The Place With No Name

Why is the Torah so mysterious about the locale where Jacob continues the covenant with God?

Commentary on Parashat Vayetzei, Genesis 28:10 - 32:3

“Jacob came to the place.” (Genesis 28:11)

What does “the place” (hamakom in Hebrew) refer to above? This is the spot where Jacob falls asleep and sees a ladder, with angels going up and down. This is the “place” where God continues the biblical covenant with Jacob, the covenant of his fathers, Abraham and Isaac.

Sounds like a pretty important place! Normally, when a location is important —whether in the Torah or in our own lives — we remember what it is called, or we give it a special name that honors our experience there. Why then, does the Torah, which does not shy away from naming specific locations, refer to this holy and important location merely as “the place”?

Biblical commentaries offer many possible answers. Daat Zekeinim (an anthology of medieval commentaries first published in the 18th century) say that “the place” refers to a location that was known for being a prayer spot. The rabbis explain that one of God’s names is “Hamakom,” so it is fitting to refer to this location as “the place” because at it Jacob encountered “The Place.” Seforno (a 15th-16th-century Italian commentator) says the term refers to a traveler’s lodge for those passing along the way. Jacob was a traveler, and so it made sense for him to stop there to rest. The text is vague about exactly where the lodge was in order to underscore that the location was not important, rather Jacob’s encounter with God there is what we should focus on.

But Bechor Shor (a 12th-century French commentator) offers an answer that looks beyond the location entirely. He suggests that “the place” refers not to a place but to anything that occurs without having been planned ahead of time. In this interpretation, “the place” refers not to an actual location but to an experience — the experience of happenstance. Jacob has no intention of stopping to rest at that spot. He was on his way, he happened upon it and he spontaneously rested.

Often the holiest and most meaningful moments are those that just happen — an unplanned moment of rest with our family, an unexpected deep conversation with a friend or an overwhelming feeling of gratitude to God that we never could have forced. The experiences or encounters that we don’t plan but that occur naturally and easily, and yet forever impact us. By emphasizing the importance of this kind of moment, our Torah text is highlighting this universal experience and challenging us to cultivate sensitivity to the mundane, overlooked moments we stumble upon that may actually end up being the most powerful of our lives.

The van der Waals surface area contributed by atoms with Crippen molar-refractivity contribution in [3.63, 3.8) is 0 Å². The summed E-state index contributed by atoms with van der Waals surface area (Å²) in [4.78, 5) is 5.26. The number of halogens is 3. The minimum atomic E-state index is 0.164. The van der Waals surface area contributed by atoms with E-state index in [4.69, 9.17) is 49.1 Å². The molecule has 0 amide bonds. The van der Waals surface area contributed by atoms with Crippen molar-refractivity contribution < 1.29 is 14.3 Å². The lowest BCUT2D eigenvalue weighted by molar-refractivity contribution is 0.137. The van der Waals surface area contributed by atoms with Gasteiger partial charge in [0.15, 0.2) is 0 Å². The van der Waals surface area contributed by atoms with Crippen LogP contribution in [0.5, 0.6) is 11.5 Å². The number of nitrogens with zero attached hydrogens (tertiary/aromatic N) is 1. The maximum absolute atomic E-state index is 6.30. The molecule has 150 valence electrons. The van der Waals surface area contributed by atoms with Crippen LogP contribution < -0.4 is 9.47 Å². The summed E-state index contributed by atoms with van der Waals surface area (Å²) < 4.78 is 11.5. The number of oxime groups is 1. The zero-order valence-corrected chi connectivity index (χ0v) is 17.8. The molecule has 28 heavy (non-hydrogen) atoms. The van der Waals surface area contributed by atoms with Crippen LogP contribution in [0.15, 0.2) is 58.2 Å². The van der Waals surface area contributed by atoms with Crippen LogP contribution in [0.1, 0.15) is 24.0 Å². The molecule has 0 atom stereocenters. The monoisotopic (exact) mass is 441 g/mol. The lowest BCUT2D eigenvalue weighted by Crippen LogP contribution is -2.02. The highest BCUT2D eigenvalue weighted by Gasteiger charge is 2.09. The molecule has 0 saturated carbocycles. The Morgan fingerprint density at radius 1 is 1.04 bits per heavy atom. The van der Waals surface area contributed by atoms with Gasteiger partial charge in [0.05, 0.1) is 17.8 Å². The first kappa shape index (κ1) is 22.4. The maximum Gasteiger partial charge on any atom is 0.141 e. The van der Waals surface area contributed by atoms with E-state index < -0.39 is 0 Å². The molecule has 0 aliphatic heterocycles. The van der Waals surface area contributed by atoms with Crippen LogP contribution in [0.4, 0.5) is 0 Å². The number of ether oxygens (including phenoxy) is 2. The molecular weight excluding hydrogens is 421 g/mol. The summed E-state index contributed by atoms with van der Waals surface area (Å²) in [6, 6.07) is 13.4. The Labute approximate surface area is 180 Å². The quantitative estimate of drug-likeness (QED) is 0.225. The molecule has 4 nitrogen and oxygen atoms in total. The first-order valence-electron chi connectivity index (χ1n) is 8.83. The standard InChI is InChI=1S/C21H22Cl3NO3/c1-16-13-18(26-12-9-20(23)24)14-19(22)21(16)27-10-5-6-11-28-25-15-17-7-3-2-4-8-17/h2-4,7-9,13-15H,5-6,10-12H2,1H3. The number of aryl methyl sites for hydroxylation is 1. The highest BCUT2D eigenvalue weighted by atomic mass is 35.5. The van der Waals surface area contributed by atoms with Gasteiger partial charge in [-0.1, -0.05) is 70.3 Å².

Upon waking, Jacob gets up and exclaims, “God was in this place, and I did not know it!” (Genesis 28:16) Jacob could have overlooked his experience — maybe it was just a nice dream? But one of the many traits that makes Jacob a timeless role model for us is his ability to notice the things that most people would overlook. He sees God’s hand in his life, even in the small and mundane experiences, and he is grateful for them.

Jacob’s appreciation challenges us to ask ourselves if we would do the same. Do we stop and look for the meaning in ordinary conversations, in day-to-day activities, in moments of rest? Do we look for God’s hand in our lives? Are we sensitive to “the place,” the transformative experiences and relationships that we can stumble upon at any moment?

Jacob shows us that being a Jew, being in covenant with God, means cultivating the capacity to see The Place in the place, seeing that which is mundane as a window into holiness. May we, like Jacob, recognize God’s presence and guidance in our lives, and may we be open to the things we don’t intend to happen being the experiences we cherish most.

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